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EDITORIAL: Policy or Legislations is Not The Service



The practice of our governance system is to consider legislation and policy as the end product of government service, but it is not! Legislations need implementing rules and regulations, which are left to the implementing agencies to prepare. If the IRR is prepared, which usually, is just the same old system, there is still the last and the most important thing to hurdle - the service delivery system, or how the objective of the law is conveyed to the people. This is the perpetual problem.


There is a notion in public governance about the broken egg theory. The government as well as the private sector has the official and social responsibility to serve their respective constituencies, especially if it is about social development. They handle the resources and the obligation to do so. But performance is hindered by bureaucratic rules and habits that are hard to disentangle. So, the egg of governance remains broken and is not effectively and efficiently supplied.


The agencies and organizations are failing to understand and accept that service delivery is based on a project concept, that in order for policies, legislations, or implementing rules and regulations to be realized they must be considered as individual projects and therefore must follow strategies and guidelines of project delivery systems. This is the responsibility of the intermediary local government officials.


There are two paths of project service delivery: upward and downward. The upward system must start from the beneficiaries at the community or target group level. They must be able to assess their needs and transform these needs into actionable project proposals. The proposals must be assessed and approved by the mayor or whoever is authorized to approve them.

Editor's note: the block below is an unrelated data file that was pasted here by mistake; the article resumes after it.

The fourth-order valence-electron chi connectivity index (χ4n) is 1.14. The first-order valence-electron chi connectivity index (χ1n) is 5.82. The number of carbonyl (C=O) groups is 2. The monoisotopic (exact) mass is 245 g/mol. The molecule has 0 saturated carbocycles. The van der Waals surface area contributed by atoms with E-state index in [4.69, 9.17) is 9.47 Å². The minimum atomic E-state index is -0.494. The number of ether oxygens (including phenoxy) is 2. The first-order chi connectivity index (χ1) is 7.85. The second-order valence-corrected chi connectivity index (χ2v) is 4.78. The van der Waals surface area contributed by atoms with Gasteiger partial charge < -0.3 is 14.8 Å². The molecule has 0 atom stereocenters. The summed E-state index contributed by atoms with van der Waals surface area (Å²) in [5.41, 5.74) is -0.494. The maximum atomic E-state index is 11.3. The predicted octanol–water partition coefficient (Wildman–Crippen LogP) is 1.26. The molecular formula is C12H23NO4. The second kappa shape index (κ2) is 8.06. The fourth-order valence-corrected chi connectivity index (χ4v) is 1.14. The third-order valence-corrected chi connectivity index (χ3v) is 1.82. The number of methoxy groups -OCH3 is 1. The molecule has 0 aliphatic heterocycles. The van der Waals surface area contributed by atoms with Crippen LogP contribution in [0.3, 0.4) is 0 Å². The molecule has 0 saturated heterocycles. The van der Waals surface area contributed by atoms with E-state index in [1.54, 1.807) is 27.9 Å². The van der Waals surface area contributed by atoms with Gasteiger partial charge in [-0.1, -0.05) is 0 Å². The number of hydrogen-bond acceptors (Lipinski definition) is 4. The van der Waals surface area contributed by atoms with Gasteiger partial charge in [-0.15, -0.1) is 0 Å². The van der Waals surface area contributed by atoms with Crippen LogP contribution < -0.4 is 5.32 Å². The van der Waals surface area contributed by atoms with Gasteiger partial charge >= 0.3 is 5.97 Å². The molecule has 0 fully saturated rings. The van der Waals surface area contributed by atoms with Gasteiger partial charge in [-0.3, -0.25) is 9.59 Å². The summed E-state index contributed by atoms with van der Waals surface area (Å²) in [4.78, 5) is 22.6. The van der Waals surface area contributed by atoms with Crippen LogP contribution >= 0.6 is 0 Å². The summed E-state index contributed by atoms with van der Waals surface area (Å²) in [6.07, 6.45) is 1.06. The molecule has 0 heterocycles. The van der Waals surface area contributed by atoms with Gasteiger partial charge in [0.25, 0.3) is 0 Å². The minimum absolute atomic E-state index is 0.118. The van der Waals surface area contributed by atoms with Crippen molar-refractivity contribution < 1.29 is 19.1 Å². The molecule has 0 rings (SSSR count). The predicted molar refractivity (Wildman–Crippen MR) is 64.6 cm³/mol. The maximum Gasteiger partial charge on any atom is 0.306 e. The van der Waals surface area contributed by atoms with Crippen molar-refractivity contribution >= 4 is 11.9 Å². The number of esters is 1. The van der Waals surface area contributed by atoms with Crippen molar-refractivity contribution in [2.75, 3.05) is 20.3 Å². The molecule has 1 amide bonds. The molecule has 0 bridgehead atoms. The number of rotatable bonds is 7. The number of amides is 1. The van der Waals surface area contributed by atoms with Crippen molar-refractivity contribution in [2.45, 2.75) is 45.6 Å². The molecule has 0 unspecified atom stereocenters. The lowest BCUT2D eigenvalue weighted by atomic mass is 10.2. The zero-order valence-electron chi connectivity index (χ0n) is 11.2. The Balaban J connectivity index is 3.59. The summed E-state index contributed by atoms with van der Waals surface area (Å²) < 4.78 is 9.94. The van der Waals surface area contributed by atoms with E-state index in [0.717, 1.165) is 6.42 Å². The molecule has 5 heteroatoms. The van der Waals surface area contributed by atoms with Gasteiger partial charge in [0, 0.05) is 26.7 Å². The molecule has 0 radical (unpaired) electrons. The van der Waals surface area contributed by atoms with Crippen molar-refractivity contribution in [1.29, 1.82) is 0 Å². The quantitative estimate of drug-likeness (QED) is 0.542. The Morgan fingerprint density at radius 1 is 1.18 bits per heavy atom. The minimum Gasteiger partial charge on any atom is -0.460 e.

The downward path starts from the approval of the proposal, it is followed by the selection of the actual beneficiaries, the hiring of service contractors, the procurement of project requirements for training, enterprise or livelihood assistance, infrastructure and other requirements.


There is reason to believe that this system is known to the LGU officials or government line agencies, but there are also reasons to believe that there are no tools or guidelines to complete the system of service delivery. Furthermore, it is generally observed that there are no trained community facilitators to do the job of providing assistance to the target beneficiaries in ensuring that the system is followed.


LGUs or implementing agencies must undergo systems development and project delivery training to improve social and economic governance.


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